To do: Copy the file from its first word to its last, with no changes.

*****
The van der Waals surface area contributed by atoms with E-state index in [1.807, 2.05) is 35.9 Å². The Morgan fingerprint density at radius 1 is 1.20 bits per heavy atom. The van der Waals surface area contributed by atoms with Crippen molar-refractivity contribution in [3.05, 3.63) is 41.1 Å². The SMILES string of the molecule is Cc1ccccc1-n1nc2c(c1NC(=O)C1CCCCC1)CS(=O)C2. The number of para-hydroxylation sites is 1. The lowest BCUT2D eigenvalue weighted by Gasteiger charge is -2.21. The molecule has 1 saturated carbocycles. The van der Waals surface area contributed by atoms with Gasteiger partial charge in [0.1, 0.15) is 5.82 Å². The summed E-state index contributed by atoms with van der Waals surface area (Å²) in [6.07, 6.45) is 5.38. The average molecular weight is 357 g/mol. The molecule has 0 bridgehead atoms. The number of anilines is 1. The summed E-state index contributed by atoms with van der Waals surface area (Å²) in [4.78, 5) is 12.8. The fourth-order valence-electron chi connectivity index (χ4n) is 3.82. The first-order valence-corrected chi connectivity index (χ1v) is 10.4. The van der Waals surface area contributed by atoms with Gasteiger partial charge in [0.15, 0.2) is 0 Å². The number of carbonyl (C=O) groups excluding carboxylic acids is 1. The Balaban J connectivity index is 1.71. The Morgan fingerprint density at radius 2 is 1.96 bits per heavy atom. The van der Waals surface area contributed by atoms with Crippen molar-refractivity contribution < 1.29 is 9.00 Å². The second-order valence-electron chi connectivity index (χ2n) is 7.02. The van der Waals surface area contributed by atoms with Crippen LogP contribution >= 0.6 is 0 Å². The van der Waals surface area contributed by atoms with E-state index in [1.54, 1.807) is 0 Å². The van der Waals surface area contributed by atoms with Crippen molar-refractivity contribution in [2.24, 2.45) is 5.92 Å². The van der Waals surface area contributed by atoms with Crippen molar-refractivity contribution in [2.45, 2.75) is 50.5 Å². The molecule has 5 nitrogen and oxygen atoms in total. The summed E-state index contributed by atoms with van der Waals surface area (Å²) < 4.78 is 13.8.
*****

The van der Waals surface area contributed by atoms with E-state index in [1.807, 2.05) is 35.9 Å². The Morgan fingerprint density at radius 1 is 1.20 bits per heavy atom. The van der Waals surface area contributed by atoms with Crippen molar-refractivity contribution in [3.05, 3.63) is 41.1 Å². The SMILES string of the molecule is Cc1ccccc1-n1nc2c(c1NC(=O)C1CCCCC1)CS(=O)C2. The number of para-hydroxylation sites is 1. The lowest BCUT2D eigenvalue weighted by Gasteiger charge is -2.21. The molecule has 1 saturated carbocycles. The van der Waals surface area contributed by atoms with Gasteiger partial charge in [0.1, 0.15) is 5.82 Å². The summed E-state index contributed by atoms with van der Waals surface area (Å²) in [6.07, 6.45) is 5.38. The average molecular weight is 357 g/mol. The molecule has 0 bridgehead atoms. The number of anilines is 1. The summed E-state index contributed by atoms with van der Waals surface area (Å²) in [4.78, 5) is 12.8. The fourth-order valence-electron chi connectivity index (χ4n) is 3.82. The first-order valence-corrected chi connectivity index (χ1v) is 10.4. The van der Waals surface area contributed by atoms with Gasteiger partial charge in [0.15, 0.2) is 0 Å². The number of carbonyl (C=O) groups excluding carboxylic acids is 1. The Balaban J connectivity index is 1.71. The Morgan fingerprint density at radius 2 is 1.96 bits per heavy atom. The van der Waals surface area contributed by atoms with Crippen molar-refractivity contribution < 1.29 is 9.00 Å². The second-order valence-electron chi connectivity index (χ2n) is 7.02. The van der Waals surface area contributed by atoms with Crippen LogP contribution >= 0.6 is 0 Å². The van der Waals surface area contributed by atoms with E-state index in [1.54, 1.807) is 0 Å². The van der Waals surface area contributed by atoms with Crippen molar-refractivity contribution in [2.24, 2.45) is 5.92 Å². The van der Waals surface area contributed by atoms with Crippen molar-refractivity contribution in [2.45, 2.75) is 50.5 Å². The molecule has 5 nitrogen and oxygen atoms in total. The summed E-state index contributed by atoms with van der Waals surface area (Å²) < 4.78 is 13.8.